Baronssomics: Sunday reporters make their distain for science obvious

All week long, b ounty has been reporting on vaccine-related media coverage. With this week’s World Health Organization reports: · A first global survey on vaccine safety finds that rates of adverse reactions in…

Baronssomics: Sunday reporters make their distain for science obvious

All week long, b

ounty has been reporting on vaccine-related media coverage. With this week’s World Health Organization reports:

· A first global survey on vaccine safety finds that rates of adverse reactions in children at doses below the recommended level are comparable to levels in the general population, possibly because these children tend to be more vulnerable.

· The Paris and Washington Consensus on immunisation has sidelined genuine clinical trials on the safety of vaccines.

· Public confidence in vaccine science and medicine has been eroded by controversy.

· Immunisation programmes have now plateaued, and will stagnate or decline in the future.

All this is nonsense. All this is scaremongering. But you could say the same about all the news media coverage about new cancer drugs. Or news coverage about the LA Lakers’ most prolific three-point shooter, or criticism of the NHS. The question is: is there a difference between anti-science news reporting and reporting about scientific consensus?

All research?

Ben Goldacre, popularizer of a number of intelligent discussion tools like Bad Science and Optical Spice, reports on a book launch for a new critique of bad science. At this event, Chiyo Fujita, described as one of the world’s leading experts on health and the environment, made the following startling statement:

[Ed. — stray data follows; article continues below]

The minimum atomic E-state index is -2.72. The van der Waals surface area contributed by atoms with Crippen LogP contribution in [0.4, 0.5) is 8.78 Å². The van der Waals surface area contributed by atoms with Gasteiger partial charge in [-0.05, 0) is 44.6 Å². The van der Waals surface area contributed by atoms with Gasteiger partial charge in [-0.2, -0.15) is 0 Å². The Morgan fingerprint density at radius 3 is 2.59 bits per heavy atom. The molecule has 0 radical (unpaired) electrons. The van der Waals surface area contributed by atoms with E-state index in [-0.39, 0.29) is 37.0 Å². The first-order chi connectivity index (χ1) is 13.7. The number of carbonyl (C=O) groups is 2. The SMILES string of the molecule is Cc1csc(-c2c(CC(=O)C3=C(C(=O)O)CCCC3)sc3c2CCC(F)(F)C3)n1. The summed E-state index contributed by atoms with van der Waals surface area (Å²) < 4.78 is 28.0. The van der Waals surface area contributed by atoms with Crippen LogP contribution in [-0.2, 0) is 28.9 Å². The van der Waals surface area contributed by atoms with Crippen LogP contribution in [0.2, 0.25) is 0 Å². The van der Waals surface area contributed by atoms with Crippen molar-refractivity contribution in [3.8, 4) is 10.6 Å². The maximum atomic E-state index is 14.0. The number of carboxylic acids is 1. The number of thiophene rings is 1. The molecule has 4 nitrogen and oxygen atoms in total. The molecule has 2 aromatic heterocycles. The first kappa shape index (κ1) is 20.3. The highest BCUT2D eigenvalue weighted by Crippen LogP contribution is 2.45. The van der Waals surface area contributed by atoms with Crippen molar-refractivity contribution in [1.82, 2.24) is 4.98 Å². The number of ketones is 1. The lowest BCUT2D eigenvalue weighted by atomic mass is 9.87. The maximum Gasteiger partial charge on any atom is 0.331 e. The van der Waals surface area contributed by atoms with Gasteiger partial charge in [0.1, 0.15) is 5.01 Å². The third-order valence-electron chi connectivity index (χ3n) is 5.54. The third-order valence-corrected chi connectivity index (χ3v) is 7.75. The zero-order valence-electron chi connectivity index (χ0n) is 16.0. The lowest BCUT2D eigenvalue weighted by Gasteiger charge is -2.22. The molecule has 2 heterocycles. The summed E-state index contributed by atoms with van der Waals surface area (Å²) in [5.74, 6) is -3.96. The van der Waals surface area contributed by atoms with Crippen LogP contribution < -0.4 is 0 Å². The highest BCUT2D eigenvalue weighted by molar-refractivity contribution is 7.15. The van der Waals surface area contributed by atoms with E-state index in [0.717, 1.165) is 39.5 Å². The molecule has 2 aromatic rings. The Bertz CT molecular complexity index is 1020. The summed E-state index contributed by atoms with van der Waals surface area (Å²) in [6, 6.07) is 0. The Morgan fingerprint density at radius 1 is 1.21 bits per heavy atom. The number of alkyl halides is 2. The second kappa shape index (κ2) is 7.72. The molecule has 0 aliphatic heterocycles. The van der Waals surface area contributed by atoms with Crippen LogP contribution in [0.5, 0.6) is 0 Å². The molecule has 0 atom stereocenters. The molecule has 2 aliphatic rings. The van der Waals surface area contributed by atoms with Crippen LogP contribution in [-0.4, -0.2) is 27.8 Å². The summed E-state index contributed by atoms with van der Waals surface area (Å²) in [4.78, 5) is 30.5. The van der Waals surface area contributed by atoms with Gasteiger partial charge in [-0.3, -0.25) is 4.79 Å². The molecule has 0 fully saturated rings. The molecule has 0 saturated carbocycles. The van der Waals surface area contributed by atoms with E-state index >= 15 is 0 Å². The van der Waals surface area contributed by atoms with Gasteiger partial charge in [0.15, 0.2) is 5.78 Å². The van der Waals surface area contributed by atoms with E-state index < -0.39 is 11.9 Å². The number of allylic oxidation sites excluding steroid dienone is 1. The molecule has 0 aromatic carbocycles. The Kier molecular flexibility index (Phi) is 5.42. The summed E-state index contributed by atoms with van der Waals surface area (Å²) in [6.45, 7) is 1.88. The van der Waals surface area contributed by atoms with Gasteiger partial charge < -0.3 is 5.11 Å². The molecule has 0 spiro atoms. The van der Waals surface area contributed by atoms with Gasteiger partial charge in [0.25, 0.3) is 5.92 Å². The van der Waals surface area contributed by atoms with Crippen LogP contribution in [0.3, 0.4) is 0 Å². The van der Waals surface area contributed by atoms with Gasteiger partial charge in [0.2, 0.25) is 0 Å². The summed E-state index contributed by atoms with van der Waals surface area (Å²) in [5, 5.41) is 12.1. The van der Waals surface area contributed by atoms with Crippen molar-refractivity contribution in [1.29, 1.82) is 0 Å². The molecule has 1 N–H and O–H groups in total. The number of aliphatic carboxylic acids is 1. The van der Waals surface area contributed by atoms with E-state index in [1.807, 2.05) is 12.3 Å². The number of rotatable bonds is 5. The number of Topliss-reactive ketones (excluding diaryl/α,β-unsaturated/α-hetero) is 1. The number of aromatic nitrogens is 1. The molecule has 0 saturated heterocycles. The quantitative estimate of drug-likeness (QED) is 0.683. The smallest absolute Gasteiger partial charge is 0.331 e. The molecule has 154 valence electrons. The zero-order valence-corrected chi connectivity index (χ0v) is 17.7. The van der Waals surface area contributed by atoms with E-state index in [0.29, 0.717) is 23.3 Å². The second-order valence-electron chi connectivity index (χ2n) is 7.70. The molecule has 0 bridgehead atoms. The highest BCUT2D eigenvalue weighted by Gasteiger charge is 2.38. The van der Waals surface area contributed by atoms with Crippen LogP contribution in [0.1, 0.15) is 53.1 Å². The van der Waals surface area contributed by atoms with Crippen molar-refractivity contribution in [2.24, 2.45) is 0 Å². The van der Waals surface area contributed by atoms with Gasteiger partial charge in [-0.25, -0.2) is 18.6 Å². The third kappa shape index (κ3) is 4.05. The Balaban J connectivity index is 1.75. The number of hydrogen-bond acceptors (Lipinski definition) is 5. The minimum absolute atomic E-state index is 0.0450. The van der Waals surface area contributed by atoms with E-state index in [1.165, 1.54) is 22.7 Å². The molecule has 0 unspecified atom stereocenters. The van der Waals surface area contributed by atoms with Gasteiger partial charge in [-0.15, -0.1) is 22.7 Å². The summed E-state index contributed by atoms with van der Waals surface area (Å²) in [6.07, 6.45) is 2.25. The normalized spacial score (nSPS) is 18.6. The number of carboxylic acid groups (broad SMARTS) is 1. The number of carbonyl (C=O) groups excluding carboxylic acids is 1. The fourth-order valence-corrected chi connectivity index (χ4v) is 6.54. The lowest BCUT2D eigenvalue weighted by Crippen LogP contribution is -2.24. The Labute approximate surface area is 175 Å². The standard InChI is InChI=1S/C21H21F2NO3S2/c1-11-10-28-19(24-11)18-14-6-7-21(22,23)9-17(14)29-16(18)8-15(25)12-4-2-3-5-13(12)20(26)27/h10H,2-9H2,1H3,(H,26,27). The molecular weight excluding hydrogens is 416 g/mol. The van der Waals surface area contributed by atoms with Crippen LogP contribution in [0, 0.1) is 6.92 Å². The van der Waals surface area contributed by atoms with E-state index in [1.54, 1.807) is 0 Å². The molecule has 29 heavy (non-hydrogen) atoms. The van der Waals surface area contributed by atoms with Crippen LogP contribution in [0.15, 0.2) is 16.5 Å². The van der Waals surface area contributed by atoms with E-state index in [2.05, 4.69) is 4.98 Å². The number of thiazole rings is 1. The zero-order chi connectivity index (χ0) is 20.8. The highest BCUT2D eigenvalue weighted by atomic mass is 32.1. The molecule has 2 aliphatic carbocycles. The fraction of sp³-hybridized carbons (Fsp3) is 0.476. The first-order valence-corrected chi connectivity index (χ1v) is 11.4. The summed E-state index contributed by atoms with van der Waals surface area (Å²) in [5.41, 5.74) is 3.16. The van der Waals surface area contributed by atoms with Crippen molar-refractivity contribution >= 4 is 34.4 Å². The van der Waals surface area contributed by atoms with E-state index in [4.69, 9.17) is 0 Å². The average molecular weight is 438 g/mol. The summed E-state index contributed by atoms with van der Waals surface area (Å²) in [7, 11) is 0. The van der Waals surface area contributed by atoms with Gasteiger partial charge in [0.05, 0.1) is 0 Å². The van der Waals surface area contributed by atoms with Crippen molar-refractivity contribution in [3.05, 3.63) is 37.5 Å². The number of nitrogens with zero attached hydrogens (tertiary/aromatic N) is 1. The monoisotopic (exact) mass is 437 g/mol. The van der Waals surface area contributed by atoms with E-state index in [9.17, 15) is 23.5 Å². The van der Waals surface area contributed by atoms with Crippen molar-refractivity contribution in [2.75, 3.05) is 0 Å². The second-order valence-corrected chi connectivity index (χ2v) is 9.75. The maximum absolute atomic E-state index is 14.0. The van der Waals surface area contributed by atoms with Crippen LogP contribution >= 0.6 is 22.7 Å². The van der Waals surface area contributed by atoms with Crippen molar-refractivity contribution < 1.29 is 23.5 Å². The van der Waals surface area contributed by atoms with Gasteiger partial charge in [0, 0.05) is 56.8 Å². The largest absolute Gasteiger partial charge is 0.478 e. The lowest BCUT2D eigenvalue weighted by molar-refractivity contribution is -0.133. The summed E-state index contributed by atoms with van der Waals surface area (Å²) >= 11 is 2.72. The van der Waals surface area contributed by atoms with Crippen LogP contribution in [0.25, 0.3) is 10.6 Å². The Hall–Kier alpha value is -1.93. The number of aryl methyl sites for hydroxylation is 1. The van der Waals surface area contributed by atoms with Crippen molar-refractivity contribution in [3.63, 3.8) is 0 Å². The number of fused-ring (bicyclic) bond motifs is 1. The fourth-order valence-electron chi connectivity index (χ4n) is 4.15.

“The call to close HSR labs has been made over and over again for the last 10 or 20 years, and it has all been asinine.”

In their book (Medicine: Bringing science into the 21st century), also called Medicine, Charles Blair and Fumihiko Kishimoto report on the pressures facing research organisations to maintain a scientific consensus. They observe:

“Why are health care facilities arguing (with some justification) that research into vaccines must remain immune from challenges of this kind? These are very good problems for societies, but the current law of the land produces unintended consequences. With a continuous high court appearance on the issue every single year, every researcher with a job is destined to become a victim of ‘easy acceptance’.”

My 4th World, Your Life

In an article titled “Mom thinks she’s been fired but she isn’t”, this British tabloid reported this story:

“An I’m A Celebrity star was fired from a bar after she told customers she was ‘goading’ David Cameron to sack the parents of her children. Tory MP Nadine Dorries blamed the parents of the stars of the latest series of the hit show for failing to vote for her husband, Lee Morris, in the ‘first’ series.

The atmosphere on the TV programme turned sour after Ms Dorries and fellow contestant Amy Willerton tried to taunt the Home Secretary and his partners over their disapproval of them.

After the scenes were aired, and the Prime Minister’s wife Samantha Cameron met her 22-year-old lover, it was claimed that an I’m A Celebrity contestant had threatened to ‘fuck up the country’ over the events of the series.

A spokesman for the series said it was not the case, saying it was ‘an unconfirmed claim’ that an American member of the show had used her position as a representative of the show to take her revenge on the PM’s most senior aide.

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